Opponents of keeping the contained burn chamber at Camp Minden are questioning the stack emissions test results from the pollution abatement system.
Dr. Brian Salvatore, Camp Minden Citizen Advisory Group member, said while the Environmental Protection Agency and the contractor, Explosive Service International, are testing for whole hydrocarbons, the results for the components of the gas are not what they appear to be.
“There are emissions that are not being properly counted on how harmful they can be, such as aromatic hydrocarbons,” he said, “Things that can cause cancer, and we’re not distinguishing those in our sensing technology from things that are produced by our pine forests and things that may be in our gasoline that are not cancer-causing. Yet we know that there’s probably 150 pounds of stuff coming out of the system and we don’t know what it is. We know that they’re hydrocarbons.”
He said the problem is the total hydrocarbons he discussed during a presentation at a CAG meeting Monday are not being distinguished between the harmful ones, such as benzene and toluene, and the non-harmful ones, such as pinene and hexane.
“Right now, when they’re telling us there’s no emissions, which is false, they’re not even promoting to test anything if they’re saying there’s zero emissions,” he said. “All we know is that we have a combination of something harmful and something not harmful. None of them are good for you. The pinene is not so bad and the hexane in small amounts is not so bad. But benzene in small amounts – one part per billion – is documented to raise the cancer rates if you breathe it every day.”
ESI Vice President Jason Poe countered Salvatore, saying the stack emissions have been tested three times by two independent companies. Metco was hired by El Dorado Engineering, and Weston Solutions was hired by the EPA. Test results from the comprehensive performance test in April, and tests again in July and October 2016 have been published.
“He can’t knock the emissions data,” Poe said. “Now they’re going after the data that the EPA and DEQ have approved and been vetted by a third party contractor three times now. We’ve done initial start up and two stack tests. They’re all basically the same result – non-detect. We’re putting out lower emissions than we’re contracted to do.”
Dean Schellhase, project manager for the M6 disposal, explained what they test for quarterly. He said they test for the principal hydrocarbons in M6 “neat” propellant – dinitrotoluene (10 percent by weight), dibutylpthalate (3 percent by weight), and diphenyldiphenylamine (1 percent by weight), the stabilizing agent for the propellant.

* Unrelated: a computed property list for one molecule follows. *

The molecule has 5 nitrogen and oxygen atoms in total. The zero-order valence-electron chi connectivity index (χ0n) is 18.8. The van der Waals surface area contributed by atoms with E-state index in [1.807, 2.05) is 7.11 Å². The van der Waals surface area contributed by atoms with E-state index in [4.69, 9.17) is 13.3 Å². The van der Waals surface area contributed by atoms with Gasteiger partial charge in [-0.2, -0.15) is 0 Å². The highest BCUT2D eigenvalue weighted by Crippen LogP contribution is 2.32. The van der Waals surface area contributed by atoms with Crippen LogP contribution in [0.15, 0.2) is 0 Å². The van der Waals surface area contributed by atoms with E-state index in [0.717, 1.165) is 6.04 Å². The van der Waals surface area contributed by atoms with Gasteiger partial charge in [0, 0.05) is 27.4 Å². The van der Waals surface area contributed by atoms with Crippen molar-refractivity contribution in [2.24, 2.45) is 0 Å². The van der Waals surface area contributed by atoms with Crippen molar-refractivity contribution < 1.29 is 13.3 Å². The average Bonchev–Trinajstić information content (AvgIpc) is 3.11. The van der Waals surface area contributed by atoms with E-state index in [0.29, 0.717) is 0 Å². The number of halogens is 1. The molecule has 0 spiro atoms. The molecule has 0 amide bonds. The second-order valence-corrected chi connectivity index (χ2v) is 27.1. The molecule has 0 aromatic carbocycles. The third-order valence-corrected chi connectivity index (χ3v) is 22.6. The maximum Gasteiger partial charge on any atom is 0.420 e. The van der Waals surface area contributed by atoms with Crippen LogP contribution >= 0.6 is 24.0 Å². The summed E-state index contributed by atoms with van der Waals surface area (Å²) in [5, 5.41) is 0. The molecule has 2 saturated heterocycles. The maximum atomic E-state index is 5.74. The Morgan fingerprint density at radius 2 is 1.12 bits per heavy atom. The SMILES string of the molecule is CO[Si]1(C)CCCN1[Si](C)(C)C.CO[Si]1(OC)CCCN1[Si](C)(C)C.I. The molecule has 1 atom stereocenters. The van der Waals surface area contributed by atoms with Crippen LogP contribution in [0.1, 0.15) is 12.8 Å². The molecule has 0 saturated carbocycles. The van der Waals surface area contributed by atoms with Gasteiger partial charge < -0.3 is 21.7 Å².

“We monitor continuously for oxygen percent, carbon monoxide, nitric oxides and total hydrocarbons,” he said.
The 21-day report from January, published on ESI’s dashboard at www.esicampminden.com, show where the volatiles, semi-volatiles and total hydrocarbons were tested. It also included test results for hexane, benzene and toluene.
“The comprehensive performance stack emissions test sampled over eight days for all volatile and semi-volatile organic compounds to include the three ‘d’s,’” Schellhase said. “They also sampled for heavy metals. Nothing was detected. Every three months, we conduct a similar test for the volatiles and semi-volatiles. State and federal regulations require continuous monitoring of either carbon monoxide or THC to demonstrate compliance of the process. We monitor both and report the carbon monoxide to demonstrate compliance. THCs go out in the 21-day reports.”
During his presentation, Salvatore explained some of the different volatiles and semi-volatiles that make up total hydrocarbons. Hexane is found in gasoline. Pinene is released by pine trees, he said. These are not carcinogens. Benzene and toluene are cancer-causing chemicals, he said.
He said he felt everyone was in a hurry to get rid of the CBI and M6, and in the process, some things slipped through the cracks. He said the dialogue committee asked for the sensors that would detect all the chemicals that make up total hydrocarbons, but due to the urgency of the project, they didn’t get them all.
“If they did it because they were in a hurry, I understand,” he said. “Now they are done with the process, they should see they should have thought this through better. If they’re ever going to install this system again, they need better sensing technology than they put on ours. We have a very good system, and it operates like a good incinerator. But a very good incinerator still has emissions. One hundred pounds per day of organic hydrocarbons, it’s not something we should say we don’t have any concern about.”
Salvatore said 425 million liters of air is going through the system per day.
“What’s the consequence of that? Dilution. If there’s anything that’s really, really bad, it’s diluted and it will look like it’s got a low concentration,” Salvatore said. “That’s my concern. I can’t tell you that, because we don’t have the sensors. But based on what I know of chemistry, these are the guys (benzene and toluene) that are going to survive if you have total hydrocarbons content.”
As of Wednesday, about 13 million pounds, or 82.2 percent of the M6 has been destroyed.